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Narratives of the Self


Pawel Schreiber and Joanna Malicka

This book explores the many interdependencies and crossovers between living and writing, or, in more specific terms, between writers’ lives on the one hand and their literary output on the other. Thematically divided into four major parts, the book focuses on different literary concerns and discusses literary works from the 17th century to the present day. The first part approaches the issue of autobiography and biography, the second part takes a close look at travel writing, while the third discusses various lives in fiction and the fourth deals with confessional writing.
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‘A cheerful paper about a depressive writer’s life and work’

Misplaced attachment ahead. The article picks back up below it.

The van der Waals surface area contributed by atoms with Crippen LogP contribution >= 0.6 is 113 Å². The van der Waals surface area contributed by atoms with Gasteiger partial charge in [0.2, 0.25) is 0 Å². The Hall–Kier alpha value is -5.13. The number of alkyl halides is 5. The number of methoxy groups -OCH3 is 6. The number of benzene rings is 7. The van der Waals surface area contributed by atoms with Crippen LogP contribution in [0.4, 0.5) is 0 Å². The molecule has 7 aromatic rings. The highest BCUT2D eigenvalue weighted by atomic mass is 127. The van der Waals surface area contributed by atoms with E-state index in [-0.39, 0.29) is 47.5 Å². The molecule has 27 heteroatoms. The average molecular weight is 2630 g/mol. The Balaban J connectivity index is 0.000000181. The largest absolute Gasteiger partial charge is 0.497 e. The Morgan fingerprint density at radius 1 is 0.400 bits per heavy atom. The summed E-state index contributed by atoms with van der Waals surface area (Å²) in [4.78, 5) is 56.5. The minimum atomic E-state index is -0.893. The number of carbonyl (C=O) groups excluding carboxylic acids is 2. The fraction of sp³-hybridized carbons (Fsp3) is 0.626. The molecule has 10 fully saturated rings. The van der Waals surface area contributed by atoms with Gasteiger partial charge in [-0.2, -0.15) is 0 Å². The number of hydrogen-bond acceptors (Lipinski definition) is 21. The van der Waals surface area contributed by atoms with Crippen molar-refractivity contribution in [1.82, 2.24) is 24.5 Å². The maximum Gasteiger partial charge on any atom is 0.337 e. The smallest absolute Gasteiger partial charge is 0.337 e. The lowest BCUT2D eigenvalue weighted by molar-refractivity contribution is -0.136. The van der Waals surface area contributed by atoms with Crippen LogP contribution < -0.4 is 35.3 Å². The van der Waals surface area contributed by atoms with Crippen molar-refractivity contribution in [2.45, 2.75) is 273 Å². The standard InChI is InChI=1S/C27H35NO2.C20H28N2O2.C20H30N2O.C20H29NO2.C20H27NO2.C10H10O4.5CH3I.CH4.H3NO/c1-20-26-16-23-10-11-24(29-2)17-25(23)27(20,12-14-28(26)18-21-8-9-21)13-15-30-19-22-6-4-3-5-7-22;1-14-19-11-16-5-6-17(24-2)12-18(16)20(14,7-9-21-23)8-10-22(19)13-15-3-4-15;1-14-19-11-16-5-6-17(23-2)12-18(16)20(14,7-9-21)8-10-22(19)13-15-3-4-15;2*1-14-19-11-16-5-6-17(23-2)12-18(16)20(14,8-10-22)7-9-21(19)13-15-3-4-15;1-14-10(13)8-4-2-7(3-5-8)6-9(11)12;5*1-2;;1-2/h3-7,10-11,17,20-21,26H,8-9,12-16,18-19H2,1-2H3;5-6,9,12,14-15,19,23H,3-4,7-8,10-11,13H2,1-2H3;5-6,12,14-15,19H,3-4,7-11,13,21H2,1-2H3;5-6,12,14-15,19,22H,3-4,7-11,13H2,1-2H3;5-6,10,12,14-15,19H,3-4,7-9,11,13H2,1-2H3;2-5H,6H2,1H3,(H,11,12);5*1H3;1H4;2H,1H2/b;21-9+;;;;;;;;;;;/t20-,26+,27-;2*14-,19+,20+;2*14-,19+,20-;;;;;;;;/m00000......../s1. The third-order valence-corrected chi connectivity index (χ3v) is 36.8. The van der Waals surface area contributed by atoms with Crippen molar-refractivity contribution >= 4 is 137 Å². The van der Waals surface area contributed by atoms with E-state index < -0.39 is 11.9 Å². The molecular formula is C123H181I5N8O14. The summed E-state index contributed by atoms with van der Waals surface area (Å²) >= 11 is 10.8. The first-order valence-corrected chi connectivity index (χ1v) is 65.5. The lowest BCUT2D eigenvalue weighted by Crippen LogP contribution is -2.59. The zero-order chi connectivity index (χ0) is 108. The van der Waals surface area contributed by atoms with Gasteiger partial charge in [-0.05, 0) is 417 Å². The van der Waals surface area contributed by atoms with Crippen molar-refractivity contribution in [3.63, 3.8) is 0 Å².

Almost twenty years ago, in a magazine article in The New York Times, James Atlas defined the contemporary literary scene as the “Age of the Literary Memoir” as proven by the publications of people such as Mary Karr, Susanna Kaysen and William Styron (Atlas 1996). Atlas perceives this trend as a pervasive one in the history of American fiction, which he labels the “literature of the self”, a subject now offered on many university courses, and which is, of course, one of the themes of this volume. This literature does not have to be limited to fiction and memoir writing, as Atlas mentions the philosophical essays of Emerson and the confessional poetries of Walt Whitman and Robert Lowell. Whatever the genre or mode of literature employed, Atlas’ contention is that the current confessional culture is a distinctly American one, and is a key feature of all American literature. Gwyneth Lewis’ memoir of depression, Sunbathing in the Rain, then, is an honourable exception, due to her Welsh background. The fact that she is bilingual, and writes in both Welsh and English, also has a significant impact on her confessional status, as a confession written in Welsh is not likely to attract the “audience of voyeurs” seen by Atlas as ubiquitous in the modern digital age. On the other hand, Lewis’ memoir is a perfect example of what Atlas designates, in acknowledgement to a term of Joyce Carol Oates’, as “autopathography”, which he, possibly disparagingly, refers to as “dwelling on...

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